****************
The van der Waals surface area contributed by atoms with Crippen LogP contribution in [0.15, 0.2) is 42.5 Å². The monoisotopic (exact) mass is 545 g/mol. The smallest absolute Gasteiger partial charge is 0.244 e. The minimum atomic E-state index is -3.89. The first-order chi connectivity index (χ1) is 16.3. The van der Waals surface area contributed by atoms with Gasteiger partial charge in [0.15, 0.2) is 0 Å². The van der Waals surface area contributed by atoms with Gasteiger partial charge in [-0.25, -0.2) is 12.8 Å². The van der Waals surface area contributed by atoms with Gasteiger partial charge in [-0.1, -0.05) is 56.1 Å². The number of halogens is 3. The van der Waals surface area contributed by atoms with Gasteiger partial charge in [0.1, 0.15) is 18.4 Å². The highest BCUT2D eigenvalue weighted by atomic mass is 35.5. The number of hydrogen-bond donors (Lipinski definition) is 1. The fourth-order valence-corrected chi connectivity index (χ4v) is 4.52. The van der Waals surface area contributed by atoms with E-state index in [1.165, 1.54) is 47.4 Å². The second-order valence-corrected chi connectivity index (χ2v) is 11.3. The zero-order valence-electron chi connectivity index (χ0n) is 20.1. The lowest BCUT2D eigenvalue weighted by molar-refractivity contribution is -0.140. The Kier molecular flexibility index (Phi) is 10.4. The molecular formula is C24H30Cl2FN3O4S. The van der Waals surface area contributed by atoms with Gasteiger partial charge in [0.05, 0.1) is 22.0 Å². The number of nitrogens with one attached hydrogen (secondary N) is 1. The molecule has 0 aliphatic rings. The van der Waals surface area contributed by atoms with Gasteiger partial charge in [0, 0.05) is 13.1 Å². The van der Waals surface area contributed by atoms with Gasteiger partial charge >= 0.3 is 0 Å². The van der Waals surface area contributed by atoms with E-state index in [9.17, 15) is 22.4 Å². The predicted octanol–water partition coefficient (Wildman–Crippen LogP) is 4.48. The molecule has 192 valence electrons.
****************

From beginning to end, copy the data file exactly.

The van der Waals surface area contributed by atoms with Crippen LogP contribution in [0.15, 0.2) is 42.5 Å². The monoisotopic (exact) mass is 545 g/mol. The smallest absolute Gasteiger partial charge is 0.244 e. The minimum atomic E-state index is -3.89. The first-order chi connectivity index (χ1) is 16.3. The van der Waals surface area contributed by atoms with Gasteiger partial charge in [0.15, 0.2) is 0 Å². The van der Waals surface area contributed by atoms with Gasteiger partial charge in [-0.25, -0.2) is 12.8 Å². The van der Waals surface area contributed by atoms with Gasteiger partial charge in [-0.1, -0.05) is 56.1 Å². The number of halogens is 3. The van der Waals surface area contributed by atoms with Gasteiger partial charge in [0.1, 0.15) is 18.4 Å². The highest BCUT2D eigenvalue weighted by atomic mass is 35.5. The number of hydrogen-bond donors (Lipinski definition) is 1. The fourth-order valence-corrected chi connectivity index (χ4v) is 4.52. The van der Waals surface area contributed by atoms with E-state index in [1.165, 1.54) is 47.4 Å². The second-order valence-corrected chi connectivity index (χ2v) is 11.3. The zero-order valence-electron chi connectivity index (χ0n) is 20.1. The lowest BCUT2D eigenvalue weighted by molar-refractivity contribution is -0.140. The Kier molecular flexibility index (Phi) is 10.4. The molecular formula is C24H30Cl2FN3O4S. The van der Waals surface area contributed by atoms with Gasteiger partial charge in [0.05, 0.1) is 22.0 Å². The number of nitrogens with one attached hydrogen (secondary N) is 1. The molecule has 0 aliphatic rings. The van der Waals surface area contributed by atoms with Gasteiger partial charge in [0, 0.05) is 13.1 Å². The van der Waals surface area contributed by atoms with Gasteiger partial charge >= 0.3 is 0 Å². The van der Waals surface area contributed by atoms with E-state index in [9.17, 15) is 22.4 Å². The predicted octanol–water partition coefficient (Wildman–Crippen LogP) is 4.48. The molecule has 192 valence electrons.